In collaboration with my friend and colleague Korey Jackson at University of Michigan, I put out a CFP for a panel on Issues in Data Management for Humanities Research for the 2013 MLA in Boston.
Since the MLA site only allows eeensy-teeensy little abstracts (check ours out here), we decided to elaborate a bit. And please note that it’s not “for Digital Humanities Research.” We’re thinking about data broadly in the Humanities, and wondering what exactly that might mean.
MLA Call for Papers: Issues in Data Management for Humanities Research Continue reading “CFP for Roundtable on Data Management for Humanities Research at MLA 2013”
There’s a lot of stuff that I come across that relates to this blog, but that I either can’t commit to writing a whole post about, or that just catches my eye as I’m cruising through blogs and such (ooooh, shiny!). I always intend to eventually share them on the blog or write some commentary about them, and inevitably when I get to it, I’ve forgotten where I found the original item, it’s no longer timely, or I’m just not as inspired by it as I was when I first discovered it.
So, to catch some of the desiderata of my browsing, I’ve made a tumblr: Research & Destroy – Appendix 1
Here you’ll find links to articles, images, and videos that relate, often only tangentially, to the issues I’m exploring (much more slowly) here. Enjoy!
Lots of buzz recently (much of it in my brain) about what exactly constitutes “Digital Humanities.” It occurred to me recently (during an interview when I was asked what digital humanities meant to me and my scholarship and teaching) that I didn’t really have a handle on the issues, and after a bit of reading around, it seems like the academy has a fairly contentious range of opinions on what constitutes digital humanities. Continue reading “Digital Humanities is what?”
Interesting article this a.m. on The Chronicle of Higher Education: “Beware Social Media’s Surprising Dark Side.” At the South By Southwest Interactive conference, academics and critics voiced their concerns about issues like worker exploitation in crowdsourcing, and racism in online gaming. Now I’m just enough of a Marxist to suggest that anyone who’s surprised by business finding new ways to get labor without paying a living wage is dangerously naive, and I think crowdsourcing is at least partly a new gambit in the old war between business and labor – a virtual Wisconsin, if you will. But that’s not what’s bothering me this morning. This article appears at an interesting moment in the nexus of online and in-person conversations I’ve been having recently about technology. One word I keep hearing over and over is “evolution” – as though being incapable of functioning without a smartphone makes one more evolved. Continue reading “Technoevil and Evolution”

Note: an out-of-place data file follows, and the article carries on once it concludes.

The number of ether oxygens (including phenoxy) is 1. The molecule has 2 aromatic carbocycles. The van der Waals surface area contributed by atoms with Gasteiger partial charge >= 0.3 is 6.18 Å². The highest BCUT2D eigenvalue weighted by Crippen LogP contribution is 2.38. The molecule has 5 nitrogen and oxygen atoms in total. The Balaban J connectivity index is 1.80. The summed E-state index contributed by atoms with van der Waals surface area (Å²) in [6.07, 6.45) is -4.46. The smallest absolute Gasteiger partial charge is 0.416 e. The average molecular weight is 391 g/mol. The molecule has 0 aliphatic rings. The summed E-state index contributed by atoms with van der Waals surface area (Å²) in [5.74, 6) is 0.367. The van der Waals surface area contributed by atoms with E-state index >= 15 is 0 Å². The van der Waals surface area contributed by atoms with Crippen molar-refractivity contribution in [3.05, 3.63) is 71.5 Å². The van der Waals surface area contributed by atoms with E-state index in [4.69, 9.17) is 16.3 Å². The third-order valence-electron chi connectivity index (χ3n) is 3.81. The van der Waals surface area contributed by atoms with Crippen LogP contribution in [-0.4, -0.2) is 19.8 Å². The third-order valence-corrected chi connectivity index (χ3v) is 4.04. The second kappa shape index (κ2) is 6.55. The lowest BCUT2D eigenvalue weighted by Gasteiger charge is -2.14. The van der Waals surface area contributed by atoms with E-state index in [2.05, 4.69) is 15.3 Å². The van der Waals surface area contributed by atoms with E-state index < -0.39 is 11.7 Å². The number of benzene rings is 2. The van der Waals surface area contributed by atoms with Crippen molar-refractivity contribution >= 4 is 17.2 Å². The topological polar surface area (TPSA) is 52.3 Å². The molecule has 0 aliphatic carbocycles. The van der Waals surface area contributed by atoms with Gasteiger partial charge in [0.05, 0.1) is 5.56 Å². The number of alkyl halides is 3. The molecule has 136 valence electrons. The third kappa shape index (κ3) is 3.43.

I recently began scheduling a weekly phone call with a friend who lives far away. I don’t love talking on the phone. In fact, I kind of hate it and am generally guilty of multitasking to the point of rudeness when on the phone. But these calls are special. I make space for these calls to happen. Continue reading “Call me…”
I’m teaching a two-part class in February and March for the Denver Craft Ninja’s on Paste Papers and Pamphlet Binding. I’m excited to bring 500-year old technologies to 21st century crafters.
Paste paper has been used for book covers and end papers since at least the 16th century. There are a number of variations on the paste recipe, we’ll be using the basic recipe in Jennifer Woods’s How To Make Paste Papers from the Library Company of Philadelphia. Continue reading “Paste Papers & Pamphlet Binding”
There was a great segment on CBS Sunday Morning this week, “Is Penmanship Being Written Off?” that explored the fate of handwriting in the age of texting. It’s easy to forget that writing is a technology, one that traditionally operated both as a precursor and in parallel with the technology of print. Continue reading “The End of Penmanship?”